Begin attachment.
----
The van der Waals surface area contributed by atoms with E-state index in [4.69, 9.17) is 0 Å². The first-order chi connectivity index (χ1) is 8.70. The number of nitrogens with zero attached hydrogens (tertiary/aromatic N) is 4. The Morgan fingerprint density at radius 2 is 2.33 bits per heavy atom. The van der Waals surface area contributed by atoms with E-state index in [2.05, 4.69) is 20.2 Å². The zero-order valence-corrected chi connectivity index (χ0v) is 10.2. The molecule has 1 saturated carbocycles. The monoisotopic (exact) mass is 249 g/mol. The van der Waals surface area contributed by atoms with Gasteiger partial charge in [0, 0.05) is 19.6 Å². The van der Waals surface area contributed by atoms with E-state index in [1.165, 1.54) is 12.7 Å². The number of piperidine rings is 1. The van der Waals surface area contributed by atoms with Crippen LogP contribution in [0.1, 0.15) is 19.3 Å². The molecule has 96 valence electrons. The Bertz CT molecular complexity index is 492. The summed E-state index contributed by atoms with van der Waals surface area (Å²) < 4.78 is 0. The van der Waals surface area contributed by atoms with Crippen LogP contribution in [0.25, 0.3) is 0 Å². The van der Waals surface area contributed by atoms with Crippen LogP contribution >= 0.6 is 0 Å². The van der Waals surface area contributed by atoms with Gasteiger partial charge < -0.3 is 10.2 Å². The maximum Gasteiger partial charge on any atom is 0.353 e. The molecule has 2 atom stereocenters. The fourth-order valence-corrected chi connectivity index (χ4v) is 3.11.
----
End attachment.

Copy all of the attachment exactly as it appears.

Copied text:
The van der Waals surface area contributed by atoms with E-state index in [4.69, 9.17) is 0 Å². The first-order chi connectivity index (χ1) is 8.70. The number of nitrogens with zero attached hydrogens (tertiary/aromatic N) is 4. The Morgan fingerprint density at radius 2 is 2.33 bits per heavy atom. The van der Waals surface area contributed by atoms with E-state index in [2.05, 4.69) is 20.2 Å². The zero-order valence-corrected chi connectivity index (χ0v) is 10.2. The molecule has 1 saturated carbocycles. The monoisotopic (exact) mass is 249 g/mol. The van der Waals surface area contributed by atoms with Gasteiger partial charge in [0, 0.05) is 19.6 Å². The van der Waals surface area contributed by atoms with E-state index in [1.165, 1.54) is 12.7 Å². The number of piperidine rings is 1. The van der Waals surface area contributed by atoms with Crippen LogP contribution in [0.1, 0.15) is 19.3 Å². The molecule has 96 valence electrons. The Bertz CT molecular complexity index is 492. The summed E-state index contributed by atoms with van der Waals surface area (Å²) < 4.78 is 0. The van der Waals surface area contributed by atoms with Crippen LogP contribution in [0.25, 0.3) is 0 Å². The van der Waals surface area contributed by atoms with Crippen LogP contribution >= 0.6 is 0 Å². The van der Waals surface area contributed by atoms with Gasteiger partial charge < -0.3 is 10.2 Å². The maximum Gasteiger partial charge on any atom is 0.353 e. The molecule has 2 atom stereocenters. The fourth-order valence-corrected chi connectivity index (χ4v) is 3.11.